The 70-year-old West Los Angeles Chamber of Commerce has been fostering business relationships and community appreciation through referral, advocacy, and education.
The chamber represents 20,000 businesses and 200,000 households on the Westside, with borders surrounding West Beverly Hills, South Culver City, East Pacific Coast Highway, and the North 101 Freeway, excluding Century City and Santa Monica. Westside Today caught up with Chamber President Roozbeh Farahanipour to learn more about the member organization, including their stance on divestments, minimum wage, and sidewalk vendors.
What makes your Chamber unique?
West Los Angeles Chamber of Commerce (WLACC) is a pro-business community organization designed to protect our local businesses. We are active in local, state, and national politics to protect our businesses within our borders, and we always have a voice on any legislation against businesses. We are working also to encourage international businesses to become involved in our community.
What top industries do members come from?
We have three main categories:
A. Services like international investors and financial advisors, insurance agencies, real estate brokers, and law offices;
B. International corporations, shopping centers, and franchise companies; and
C. Small local businesses.
Would you say it’s mostly family businesses or corporate professionals?
We do have both, and WLACC cares about both categories equally.
What are the benefits of being a member of the West L.A. Chamber of Commerce?
The WLACC Mission Statement explains it best: “The mission of the West L.A. Chamber is to enhance opportunities for members of the West Los Angeles business community through referral, advocacy, and education.” And as part of member benefits, WLACC provides opportunities for the “referral” part of that statement. Though the purpose of networking is not to try to close sales, it is to meet and build relationships with like-minded professionals with whom you can work together to help each other’s businesses grow. That may be by doing business together directly or by passing qualified referrals to each other.
What policies is the Chamber advocating for in West L.A. today?
We are a pro-business community organization, while at the same time we follow divestment and sanctions against states that sponsor acts of terrorism and countries that support terrorist organizations.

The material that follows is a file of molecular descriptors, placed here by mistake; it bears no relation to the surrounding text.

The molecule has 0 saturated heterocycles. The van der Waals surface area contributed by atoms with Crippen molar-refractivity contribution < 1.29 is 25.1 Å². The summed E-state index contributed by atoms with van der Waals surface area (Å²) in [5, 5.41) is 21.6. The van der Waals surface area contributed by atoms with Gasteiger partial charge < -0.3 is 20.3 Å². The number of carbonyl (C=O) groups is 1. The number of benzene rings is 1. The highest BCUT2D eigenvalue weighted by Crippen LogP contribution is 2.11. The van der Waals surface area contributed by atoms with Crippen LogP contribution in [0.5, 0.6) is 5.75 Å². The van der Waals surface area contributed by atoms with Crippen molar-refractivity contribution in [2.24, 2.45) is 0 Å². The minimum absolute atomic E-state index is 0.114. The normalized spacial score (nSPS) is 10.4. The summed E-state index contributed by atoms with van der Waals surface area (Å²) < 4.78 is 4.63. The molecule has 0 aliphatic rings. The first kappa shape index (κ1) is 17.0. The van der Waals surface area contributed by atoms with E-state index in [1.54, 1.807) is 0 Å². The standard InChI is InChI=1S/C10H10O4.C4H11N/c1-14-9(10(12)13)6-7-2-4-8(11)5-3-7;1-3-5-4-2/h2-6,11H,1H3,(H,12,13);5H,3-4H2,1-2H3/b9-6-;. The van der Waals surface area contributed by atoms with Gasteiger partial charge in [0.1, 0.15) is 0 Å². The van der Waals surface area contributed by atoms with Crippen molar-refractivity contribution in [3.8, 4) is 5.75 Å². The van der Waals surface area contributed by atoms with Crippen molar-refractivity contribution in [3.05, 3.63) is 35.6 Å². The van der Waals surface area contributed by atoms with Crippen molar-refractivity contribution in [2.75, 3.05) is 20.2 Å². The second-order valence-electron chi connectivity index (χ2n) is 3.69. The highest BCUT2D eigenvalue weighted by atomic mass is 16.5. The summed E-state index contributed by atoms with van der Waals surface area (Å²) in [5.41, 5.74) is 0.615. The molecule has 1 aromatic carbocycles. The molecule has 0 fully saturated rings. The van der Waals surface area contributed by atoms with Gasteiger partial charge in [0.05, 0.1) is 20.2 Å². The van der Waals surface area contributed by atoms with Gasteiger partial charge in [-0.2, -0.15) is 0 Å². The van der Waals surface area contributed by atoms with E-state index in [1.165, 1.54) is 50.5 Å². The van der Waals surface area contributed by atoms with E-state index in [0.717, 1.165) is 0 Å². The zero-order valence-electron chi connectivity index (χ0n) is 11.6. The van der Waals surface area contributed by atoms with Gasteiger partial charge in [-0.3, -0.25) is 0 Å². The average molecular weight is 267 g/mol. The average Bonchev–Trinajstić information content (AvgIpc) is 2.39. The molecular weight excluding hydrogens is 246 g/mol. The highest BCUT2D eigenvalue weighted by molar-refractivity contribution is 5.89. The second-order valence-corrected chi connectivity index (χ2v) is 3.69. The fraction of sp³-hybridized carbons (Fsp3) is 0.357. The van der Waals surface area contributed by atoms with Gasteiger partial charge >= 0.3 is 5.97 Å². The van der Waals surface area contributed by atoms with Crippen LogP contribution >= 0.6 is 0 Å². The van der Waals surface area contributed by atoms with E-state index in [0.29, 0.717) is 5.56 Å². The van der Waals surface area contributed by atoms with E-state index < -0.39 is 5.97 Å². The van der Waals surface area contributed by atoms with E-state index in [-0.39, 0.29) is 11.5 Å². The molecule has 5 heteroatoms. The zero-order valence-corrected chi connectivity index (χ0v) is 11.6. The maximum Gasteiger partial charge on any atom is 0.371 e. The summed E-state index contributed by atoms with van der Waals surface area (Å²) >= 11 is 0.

What are the biggest concerns among members?
Citywide minimum wage increase, gasoline tax increase, sidewalk vendors, and the Right to Rest Act in the state assembly, all of which are currently hurting local businesses.
What is the Chamber’s position on the minimum wage increase?
WLACC is against the minimum wage increase because it will hurt all of local and small businesses.
What are some events or programs your Chamber is currently promoting?
We do have four different monthly events:
A. First Wednesday’s Breakfast we usually have a politician as our guest and also we do have table networking in benefit of our members. Our next guest will be Council General of Canada, James Villeneuve, on Oct. 7, and our past speakers have been the City Controller, City Librarian, City Council Member Paul Koretz, City Attorney, Insurance Commissioner of California, and Consul General of Israel.
B. An After Hours Mixer, where we usually have a local celebrity as our guest. This event is the third Thursday of each month.
C. Authors Club on the last Monday of every month, where we feature a local or national author. One of our Board of Directors and WLACC CFO, Elham Yaghoubian, is in charge of this program.
D. Westside Women’s Network will be another monthly event hosted by our Ambassador Barbara Schmalz.
Also, we perform events like Ribbon Cuttings for new businesses and celebrate anniversaries of businesses within our borders. We also are partner with Walk for Warriors annually and will walk to support our veterans.
How have you seen the area change over the years?
After the recession, our businesses were badly hurt, and many local retailers and restaurants became out-of-business. We are trying and working with our community leaders; HOA’s; local officials on one hand; and international companies, financial advisors, and real estate brokers on the other hand to not only restore these damages but also upgrade and move them to next level. Our community is wealthy and deserves the best business community.
What is your vision for the future of West L.A.?
Our goal is to have West Los Angeles as the starting point for international businesses to becoming involved in California. We Love West L.A.
To keep up with the West Los Angeles Chamber of Commerce, visit them at www.facebook.com/wlacc.